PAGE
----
People use their phones for all sorts of things, but ‘photography’ is top of the list for many. Apple knows this, and points out that iPhone users took more than 3 trillion photos in the past year. It stands to reason that the company continues to focus on making its cameras better, but also to lean into the computational photography world that helps photographers take better photos more easily.
The company claims that its iPhone 14 cameras is even better in all lighting situations than before. The phone gets a new 12-megapixel camera with a larger sensor and a f/1.5 aperture. It still incorporates its ‘sensor shift’ optical image stabilization, and the phone gains a few new tricks as well.
The larger aperture helps taking photos of fast-moving subjects, and the company claims a 49% improvement in low-light capturing. It also packs an ultra-wide camera that helps you get photos from a new perspective, getting more of the landscape in the frame. The wide-angle camera also comes in handy for its new image stabilization toys, which means that you can now record video while running at full tilt.
The front camera is new too, and introduces autofocus for the first time, which makes it easier to get you in focus. Neat.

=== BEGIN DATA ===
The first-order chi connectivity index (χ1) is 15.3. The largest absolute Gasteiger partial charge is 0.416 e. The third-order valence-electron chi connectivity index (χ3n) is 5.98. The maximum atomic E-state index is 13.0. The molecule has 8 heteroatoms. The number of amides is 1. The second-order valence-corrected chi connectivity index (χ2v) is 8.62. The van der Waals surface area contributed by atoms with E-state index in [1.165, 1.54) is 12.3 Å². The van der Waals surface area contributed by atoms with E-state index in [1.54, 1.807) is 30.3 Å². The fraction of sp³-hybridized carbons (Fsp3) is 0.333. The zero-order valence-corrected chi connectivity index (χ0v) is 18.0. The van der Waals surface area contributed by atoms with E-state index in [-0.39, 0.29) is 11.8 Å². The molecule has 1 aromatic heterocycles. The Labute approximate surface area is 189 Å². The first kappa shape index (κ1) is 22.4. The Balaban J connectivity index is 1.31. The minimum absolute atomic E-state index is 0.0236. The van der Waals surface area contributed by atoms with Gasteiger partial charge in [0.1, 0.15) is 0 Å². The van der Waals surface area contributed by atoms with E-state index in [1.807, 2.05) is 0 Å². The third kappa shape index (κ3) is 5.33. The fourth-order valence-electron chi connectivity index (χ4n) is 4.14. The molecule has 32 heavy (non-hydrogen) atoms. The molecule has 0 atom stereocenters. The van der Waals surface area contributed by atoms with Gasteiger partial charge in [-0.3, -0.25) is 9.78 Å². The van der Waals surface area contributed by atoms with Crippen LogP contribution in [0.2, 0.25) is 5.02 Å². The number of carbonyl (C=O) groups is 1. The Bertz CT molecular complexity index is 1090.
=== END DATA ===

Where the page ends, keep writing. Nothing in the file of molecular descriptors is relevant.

The company further highlighted its improvements in its “deep fusion” algorithms, which Apple claims is a huge leap forward in computational photography.
“It uses the powerful neural engine to combine multiple frames into a single image. This delivers extraordinary detail and preserves even the subtlest textures in these mid to lower-light environments,” a spokesperson for Apple said at today’s event. “Now we are taking our image pipeline further by applying deep fusion much earlier in the process on uncompressed images. This retains much more information in detail and enables the rendering of more colors and brighter colors. This new process unlocks our biggest step forward yet for low light performance we call it photonic engine.”
Apple iPhone 14 gets new camera hardware and computational photography powers by Haje Jan Kamps originally published on TechCrunch